Some of the most popular markets (as of this blog post) are cities like Memphis, Indianapolis, Oklahoma, Houston, and Atlanta.
You can find houses in middle-class neighborhoods from $60-$150k that rent for $600-$1,500. You can find examples of this all day on Zillow.com
Some of these might not be great deals because they need extra money to rehab so they command the higher end of the market on rent.
With a turnkey property the work is already done, and often times the tenant is in place. You are just the money man/woman. But how do you know if it makes sense for you and your situation?
Why I Think Turnkey Rentals Are Great For Millennials
Every millennials situation is different. So this is just my personal opinion and not investment advice.
But if you are like me where you have a little money saved up but aren’t 100% sure you want to buy a house in your local market, then I think it’s worth considering a rental property because it will generate cash flow, reduce your taxes, and help you build equity in a real estate backed asset.
You could use the extra cash flow from the rental property (you can figure anywhere from $100-$400/mo) to pay down the principal on your student loan debt.
When you are ready to buy a house you could even sell the investment property and use the proceeds as a downpayment on your primary residence.
To me, this strategy is just a way to get into real estate at a lower price point and enjoy the benefits of home ownership without having to commit to an area or a mortgage payment that you aren’t ready for.
The biggest RISK you have to watch out for with investment properties is knowing the market and making sure you are using a reputable company.
Also, rentals aren’t easy and it’s important to talk about the ugly side of turnkey rental properties.
The Risks Involved In Turnkey Properties
I probably made turnkey investments seem a little too easy. I don’t mean to promote turnkeys as a surefire way to make extra money in real estate. There are risks you take on when buying any investment.
Let’s talk about some of the more common risks involved in buying a property out of state. I will list out some of the common problems I have found through my research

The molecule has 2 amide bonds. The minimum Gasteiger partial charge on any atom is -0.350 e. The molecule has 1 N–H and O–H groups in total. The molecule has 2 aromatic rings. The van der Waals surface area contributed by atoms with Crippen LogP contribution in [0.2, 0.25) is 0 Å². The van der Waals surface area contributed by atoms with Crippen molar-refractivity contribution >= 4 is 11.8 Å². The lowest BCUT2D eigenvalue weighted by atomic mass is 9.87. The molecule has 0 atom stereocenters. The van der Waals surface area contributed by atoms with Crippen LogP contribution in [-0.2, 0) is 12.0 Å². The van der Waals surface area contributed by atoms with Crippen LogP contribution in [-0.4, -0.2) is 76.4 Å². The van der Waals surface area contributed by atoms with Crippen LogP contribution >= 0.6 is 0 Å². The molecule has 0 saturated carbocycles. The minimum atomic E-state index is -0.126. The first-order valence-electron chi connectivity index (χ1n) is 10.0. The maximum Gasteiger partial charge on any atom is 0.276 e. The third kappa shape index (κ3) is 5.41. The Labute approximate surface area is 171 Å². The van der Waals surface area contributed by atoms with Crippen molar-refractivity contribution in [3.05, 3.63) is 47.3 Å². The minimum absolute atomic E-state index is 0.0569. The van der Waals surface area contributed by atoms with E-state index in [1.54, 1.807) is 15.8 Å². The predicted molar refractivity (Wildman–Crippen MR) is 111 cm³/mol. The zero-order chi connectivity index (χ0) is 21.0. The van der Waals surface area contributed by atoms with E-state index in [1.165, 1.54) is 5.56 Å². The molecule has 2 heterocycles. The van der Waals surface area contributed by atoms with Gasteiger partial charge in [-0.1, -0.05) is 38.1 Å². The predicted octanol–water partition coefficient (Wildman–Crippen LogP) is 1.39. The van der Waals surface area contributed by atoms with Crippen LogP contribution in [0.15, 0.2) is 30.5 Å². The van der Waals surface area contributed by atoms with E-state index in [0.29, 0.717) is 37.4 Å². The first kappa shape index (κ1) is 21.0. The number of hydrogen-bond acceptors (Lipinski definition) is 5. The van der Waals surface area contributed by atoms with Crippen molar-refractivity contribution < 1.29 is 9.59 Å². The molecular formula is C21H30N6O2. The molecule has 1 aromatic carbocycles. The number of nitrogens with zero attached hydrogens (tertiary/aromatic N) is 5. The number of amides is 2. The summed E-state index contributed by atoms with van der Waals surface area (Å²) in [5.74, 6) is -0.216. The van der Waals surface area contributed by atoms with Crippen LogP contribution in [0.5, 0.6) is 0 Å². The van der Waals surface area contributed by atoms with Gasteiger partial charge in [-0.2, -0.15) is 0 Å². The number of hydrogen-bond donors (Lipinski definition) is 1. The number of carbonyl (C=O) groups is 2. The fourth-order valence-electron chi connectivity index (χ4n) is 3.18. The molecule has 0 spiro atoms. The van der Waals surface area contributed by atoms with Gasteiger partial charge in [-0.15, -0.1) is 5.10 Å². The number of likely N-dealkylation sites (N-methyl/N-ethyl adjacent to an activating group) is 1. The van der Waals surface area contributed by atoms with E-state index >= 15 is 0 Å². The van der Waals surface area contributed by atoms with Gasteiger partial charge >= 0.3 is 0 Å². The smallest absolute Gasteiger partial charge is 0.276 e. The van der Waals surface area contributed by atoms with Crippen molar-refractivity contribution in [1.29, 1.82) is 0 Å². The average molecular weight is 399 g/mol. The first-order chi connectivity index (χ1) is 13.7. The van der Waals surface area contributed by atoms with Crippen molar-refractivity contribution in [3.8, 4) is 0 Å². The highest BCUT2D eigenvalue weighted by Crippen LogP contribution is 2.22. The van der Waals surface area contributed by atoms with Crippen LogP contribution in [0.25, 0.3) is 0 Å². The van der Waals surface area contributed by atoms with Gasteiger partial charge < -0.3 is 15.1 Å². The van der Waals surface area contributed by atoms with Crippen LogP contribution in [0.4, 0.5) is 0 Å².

- The property isn’t repaired with high-quality materials and work
- The math makes it so your return is eaten up by the turnkey’s property management fees
- Your tenants destroy your property
- The property management company doesn’t communicate with you
- Your tenants are late on rent every month (or don’t pay)
- The area you invested in has a high vacancy rate
- You can’t get a tenant in the property
- The house needs expensive repairs you can’t afford or didn’t budget for
- You get sued for something that went wrong on the property
- Your turnkey company is less than honest about the area or the property you purchase
You are probably thinking, sheesh that list makes me not want to touch turnkey properties with a 10-foot stick and that’s okay.
I am not saying that turnkey rentals are perfect for every millennial investor. I just want you to be aware that this type of investment exists.
If you are risk averse and too busy to check in on a property every once in a while, this might not be the right investment for you.
Hopefully this taught you a little bit about turnkey real estate. There is a ton of information I didn’t cover in this post but if you are interested in learning more, reach out to me and I would be happy to point you to more resources that I have used to educate myself on turnkey real estate.
About The Author – Alex
I am on a journey of personal growth. I love learning about investing strategies and ways to actively improve my life. Follow along and connect with me if you are looking for a path to financial freedom and becoming the best version of yourself.